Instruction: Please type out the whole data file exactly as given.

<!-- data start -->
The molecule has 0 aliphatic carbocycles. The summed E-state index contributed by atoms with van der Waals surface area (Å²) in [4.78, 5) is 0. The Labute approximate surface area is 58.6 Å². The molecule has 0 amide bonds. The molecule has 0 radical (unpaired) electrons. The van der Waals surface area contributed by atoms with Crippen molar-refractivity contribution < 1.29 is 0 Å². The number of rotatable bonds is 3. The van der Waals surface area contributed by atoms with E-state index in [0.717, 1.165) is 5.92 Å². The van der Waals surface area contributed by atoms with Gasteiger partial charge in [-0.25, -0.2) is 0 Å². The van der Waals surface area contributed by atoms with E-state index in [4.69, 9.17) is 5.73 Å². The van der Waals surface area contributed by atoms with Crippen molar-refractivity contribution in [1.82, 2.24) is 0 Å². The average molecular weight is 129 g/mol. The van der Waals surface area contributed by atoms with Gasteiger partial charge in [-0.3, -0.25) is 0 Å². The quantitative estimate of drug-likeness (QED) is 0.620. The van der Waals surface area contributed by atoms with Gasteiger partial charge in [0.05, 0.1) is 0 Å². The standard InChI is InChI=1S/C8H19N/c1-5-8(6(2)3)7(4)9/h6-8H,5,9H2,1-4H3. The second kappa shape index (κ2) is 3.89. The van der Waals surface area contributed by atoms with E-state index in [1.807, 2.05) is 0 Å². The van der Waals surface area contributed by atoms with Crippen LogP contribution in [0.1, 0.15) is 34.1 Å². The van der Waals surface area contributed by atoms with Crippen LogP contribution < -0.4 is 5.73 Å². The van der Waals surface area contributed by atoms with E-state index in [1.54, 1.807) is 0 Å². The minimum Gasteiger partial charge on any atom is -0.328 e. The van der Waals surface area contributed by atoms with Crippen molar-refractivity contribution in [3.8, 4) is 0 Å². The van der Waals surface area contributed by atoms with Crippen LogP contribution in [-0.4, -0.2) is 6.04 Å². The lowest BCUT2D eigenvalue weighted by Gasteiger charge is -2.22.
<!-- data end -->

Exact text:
The molecule has 0 aliphatic carbocycles. The summed E-state index contributed by atoms with van der Waals surface area (Å²) in [4.78, 5) is 0. The Labute approximate surface area is 58.6 Å². The molecule has 0 amide bonds. The molecule has 0 radical (unpaired) electrons. The van der Waals surface area contributed by atoms with Crippen molar-refractivity contribution < 1.29 is 0 Å². The number of rotatable bonds is 3. The van der Waals surface area contributed by atoms with E-state index in [0.717, 1.165) is 5.92 Å². The van der Waals surface area contributed by atoms with Gasteiger partial charge in [-0.25, -0.2) is 0 Å². The van der Waals surface area contributed by atoms with E-state index in [4.69, 9.17) is 5.73 Å². The van der Waals surface area contributed by atoms with Crippen molar-refractivity contribution in [1.82, 2.24) is 0 Å². The average molecular weight is 129 g/mol. The van der Waals surface area contributed by atoms with Gasteiger partial charge in [-0.3, -0.25) is 0 Å². The quantitative estimate of drug-likeness (QED) is 0.620. The van der Waals surface area contributed by atoms with Gasteiger partial charge in [0.05, 0.1) is 0 Å². The standard InChI is InChI=1S/C8H19N/c1-5-8(6(2)3)7(4)9/h6-8H,5,9H2,1-4H3. The second kappa shape index (κ2) is 3.89. The van der Waals surface area contributed by atoms with E-state index in [1.807, 2.05) is 0 Å². The van der Waals surface area contributed by atoms with Crippen LogP contribution in [0.1, 0.15) is 34.1 Å². The van der Waals surface area contributed by atoms with Crippen LogP contribution < -0.4 is 5.73 Å². The van der Waals surface area contributed by atoms with E-state index in [1.54, 1.807) is 0 Å². The minimum Gasteiger partial charge on any atom is -0.328 e. The van der Waals surface area contributed by atoms with Crippen molar-refractivity contribution in [3.8, 4) is 0 Å². The van der Waals surface area contributed by atoms with Crippen LogP contribution in [-0.4, -0.2) is 6.04 Å². The lowest BCUT2D eigenvalue weighted by Gasteiger charge is -2.22.